by Ross Wolfe
The remarkable success of the #Occupy phenomenon to date — in terms of its sheer scope and longevity — has caught nearly everyone by surprise.
Since the demonstrations first began last month in Liberty Plaza, deep in the heart of New York City’s financial district, Occupy Wall Street has achieved a number of unexpected victories. It has received a lot of media coverage, captured the public imagination, and enlisted the support of a number of different forces: prominent leftish celebrities (Michael Moore, Cornel West, Naomi Klein, Susan Sarandon, the Reverend Jesse Jackson, etc.), prominent unions (SEIU, AFL-CIO, AFSCME, and others), as well as young activists who are new to politics. Moreover, it has spawned a series of similar protests across many major cities in North America and abroad, generating a truly international buzz. A week ago, the protestors at Zuccotti Park successfully stood their ground against Mayor Bloomberg’s attempt to forcibly evict them — under the dubious pretext of sanitation.
But this victory can by no means be considered final. Rather, it has tasked the protestors with the following, foundational question: “What now?”
If this successful moment of resistance against the coercion of the State is to signal a turning point for this movement, it must begin to address the more serious political issues that confront it. It is crucial that the participants in these demonstrations ask themselves where they stand in history, and more adequately conceptualize the problem of capitalist society. Only then can it begin to articulate a political vision of global emancipation.
To this point, most of the participants in the various cities under “occupation” have only expressed a sort of intuitive discontent with the status quo. In order to get a better sense of what they are up against, they must develop a more comprehensive understanding and critique of the prevailing social order. This, in turn, will require that the protestors take time to theoretically reflect on the #Occupy movement’s trajectory, thereby determining its political potentialities, its practical exigencies, and the path that it will ultimately take moving forward.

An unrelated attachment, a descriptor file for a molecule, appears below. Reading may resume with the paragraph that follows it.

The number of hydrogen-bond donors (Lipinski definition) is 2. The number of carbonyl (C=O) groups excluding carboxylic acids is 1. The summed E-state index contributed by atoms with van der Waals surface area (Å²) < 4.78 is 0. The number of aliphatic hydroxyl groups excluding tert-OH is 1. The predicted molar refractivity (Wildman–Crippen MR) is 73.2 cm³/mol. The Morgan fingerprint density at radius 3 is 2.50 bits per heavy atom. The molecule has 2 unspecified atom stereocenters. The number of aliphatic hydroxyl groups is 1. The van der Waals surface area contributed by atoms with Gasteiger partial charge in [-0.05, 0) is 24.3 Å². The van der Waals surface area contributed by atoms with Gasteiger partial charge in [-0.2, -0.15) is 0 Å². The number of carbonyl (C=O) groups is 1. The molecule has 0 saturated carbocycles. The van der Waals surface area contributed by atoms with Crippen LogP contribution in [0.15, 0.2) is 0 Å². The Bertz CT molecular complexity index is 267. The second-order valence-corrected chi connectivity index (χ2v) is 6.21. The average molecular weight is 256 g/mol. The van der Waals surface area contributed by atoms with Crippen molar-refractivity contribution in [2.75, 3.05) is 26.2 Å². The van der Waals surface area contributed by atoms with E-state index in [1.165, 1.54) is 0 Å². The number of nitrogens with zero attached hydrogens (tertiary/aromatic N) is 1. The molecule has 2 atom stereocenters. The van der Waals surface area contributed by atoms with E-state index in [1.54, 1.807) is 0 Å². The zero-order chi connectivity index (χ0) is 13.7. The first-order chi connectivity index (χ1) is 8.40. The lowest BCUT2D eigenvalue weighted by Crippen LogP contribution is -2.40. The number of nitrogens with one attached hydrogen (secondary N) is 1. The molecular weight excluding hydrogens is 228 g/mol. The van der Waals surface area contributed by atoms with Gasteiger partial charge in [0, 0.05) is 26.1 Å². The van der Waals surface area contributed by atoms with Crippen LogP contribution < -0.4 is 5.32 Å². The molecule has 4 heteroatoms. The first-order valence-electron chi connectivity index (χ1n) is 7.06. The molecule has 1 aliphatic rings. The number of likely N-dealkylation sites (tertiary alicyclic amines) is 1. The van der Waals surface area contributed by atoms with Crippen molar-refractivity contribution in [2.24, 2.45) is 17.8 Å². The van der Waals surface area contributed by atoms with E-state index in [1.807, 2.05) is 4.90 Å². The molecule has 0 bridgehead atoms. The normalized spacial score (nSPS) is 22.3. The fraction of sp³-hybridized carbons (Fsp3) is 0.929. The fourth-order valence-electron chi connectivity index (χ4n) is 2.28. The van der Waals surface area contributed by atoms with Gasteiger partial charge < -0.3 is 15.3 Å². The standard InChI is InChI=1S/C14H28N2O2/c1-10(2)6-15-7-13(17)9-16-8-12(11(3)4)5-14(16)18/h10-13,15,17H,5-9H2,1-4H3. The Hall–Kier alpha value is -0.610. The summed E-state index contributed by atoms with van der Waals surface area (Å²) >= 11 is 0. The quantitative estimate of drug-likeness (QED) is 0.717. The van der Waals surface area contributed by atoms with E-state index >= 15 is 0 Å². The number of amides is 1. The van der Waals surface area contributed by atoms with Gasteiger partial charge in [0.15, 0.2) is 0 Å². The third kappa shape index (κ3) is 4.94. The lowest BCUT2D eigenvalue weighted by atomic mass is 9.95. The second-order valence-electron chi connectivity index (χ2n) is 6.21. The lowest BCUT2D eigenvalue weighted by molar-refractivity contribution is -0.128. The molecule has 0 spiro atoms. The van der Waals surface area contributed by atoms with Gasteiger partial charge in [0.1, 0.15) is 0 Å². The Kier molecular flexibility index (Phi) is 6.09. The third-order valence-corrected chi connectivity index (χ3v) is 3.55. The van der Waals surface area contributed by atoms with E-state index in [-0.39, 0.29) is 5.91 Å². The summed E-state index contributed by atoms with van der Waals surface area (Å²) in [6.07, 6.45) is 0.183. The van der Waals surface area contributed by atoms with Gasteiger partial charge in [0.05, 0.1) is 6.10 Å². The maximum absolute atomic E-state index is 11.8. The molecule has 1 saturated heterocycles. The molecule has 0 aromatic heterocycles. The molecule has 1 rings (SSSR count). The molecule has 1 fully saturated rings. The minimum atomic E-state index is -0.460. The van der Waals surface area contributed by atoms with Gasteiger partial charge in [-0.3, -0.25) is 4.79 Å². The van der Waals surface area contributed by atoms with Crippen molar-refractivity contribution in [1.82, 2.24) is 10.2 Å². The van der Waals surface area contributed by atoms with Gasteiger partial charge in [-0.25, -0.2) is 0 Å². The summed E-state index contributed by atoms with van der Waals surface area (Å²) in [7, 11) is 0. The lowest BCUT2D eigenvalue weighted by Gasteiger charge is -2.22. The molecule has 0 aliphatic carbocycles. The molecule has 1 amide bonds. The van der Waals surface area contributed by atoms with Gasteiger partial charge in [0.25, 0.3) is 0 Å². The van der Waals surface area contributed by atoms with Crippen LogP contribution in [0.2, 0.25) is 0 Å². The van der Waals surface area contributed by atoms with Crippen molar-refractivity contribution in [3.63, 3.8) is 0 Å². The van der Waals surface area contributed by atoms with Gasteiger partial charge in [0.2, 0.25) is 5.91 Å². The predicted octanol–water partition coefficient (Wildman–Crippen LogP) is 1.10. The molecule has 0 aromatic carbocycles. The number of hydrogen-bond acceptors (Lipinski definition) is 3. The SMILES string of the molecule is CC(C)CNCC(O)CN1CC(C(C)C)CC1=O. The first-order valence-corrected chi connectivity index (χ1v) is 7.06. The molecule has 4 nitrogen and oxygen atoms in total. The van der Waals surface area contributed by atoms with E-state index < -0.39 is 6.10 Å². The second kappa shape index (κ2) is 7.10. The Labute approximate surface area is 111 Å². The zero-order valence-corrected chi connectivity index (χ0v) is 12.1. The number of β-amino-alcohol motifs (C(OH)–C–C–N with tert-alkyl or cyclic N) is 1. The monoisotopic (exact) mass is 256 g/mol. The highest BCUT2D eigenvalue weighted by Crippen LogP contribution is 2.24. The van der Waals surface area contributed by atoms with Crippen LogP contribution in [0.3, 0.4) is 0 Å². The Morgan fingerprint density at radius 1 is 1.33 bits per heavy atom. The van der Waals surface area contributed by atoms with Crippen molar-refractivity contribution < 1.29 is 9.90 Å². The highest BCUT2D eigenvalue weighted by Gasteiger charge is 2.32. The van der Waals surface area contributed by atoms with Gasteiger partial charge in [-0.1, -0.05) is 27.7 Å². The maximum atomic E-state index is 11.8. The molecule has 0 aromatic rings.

Without such reflection, the demonstrations will degenerate into the political malaise and ineffectuality that has characterized so much of the protest culture of the last fifty years — meaningless gestures of dissent, empty theatrical displays, and directionless activism-for-its-own-sake (l’activisme pour l’activisme). Over the last half-century, theory and practice have become decoupled to the detriment of both. On one side, “radical” academic discourse has detached itself almost entirely from the realm of politics, while on the other side activism has become increasingly routine, unreflective, and anti-intellectual. Most career academics dread the empirical messiness on-the-ground political engagement; most committed activists, for their part, avoid at any cost the so-called “paralysis of analysis.”
Up to now, the participants in the #Occupy movement have managed to organize impressive resources for their daily needs: legal services, a first-aid station, sleeping arrangements, food supplies, defense against police brutality, and a consistent media presence. The satisfaction of these requirements has doubtless been essential to the endurance of the movement. However, these pragmatic concerns have so far taken precedent over the discussion of long-term political goals. The broader question of where the movement is going from here tends to get lost amidst administrative details.
In some respect, the main organizers of these demonstrations have — in a rather studied manner — even actively avoided posing this crucial question. They raise the specter that this will lead to the inevitable fragmentation of the movement, and warn that reflection on the political content of the protests or formulating specific demands might prove divisive. Until they pause to think of the shape the movement must take from here, however, #Occupy risks being assimilated to the Democratic Party apparatus — harmlessly reintegrated into the social totality of “business as usual.”
I originally wrote this article for the Euro-Mediterranean Academy for Young Journalists (EMAJ). They have published this article here.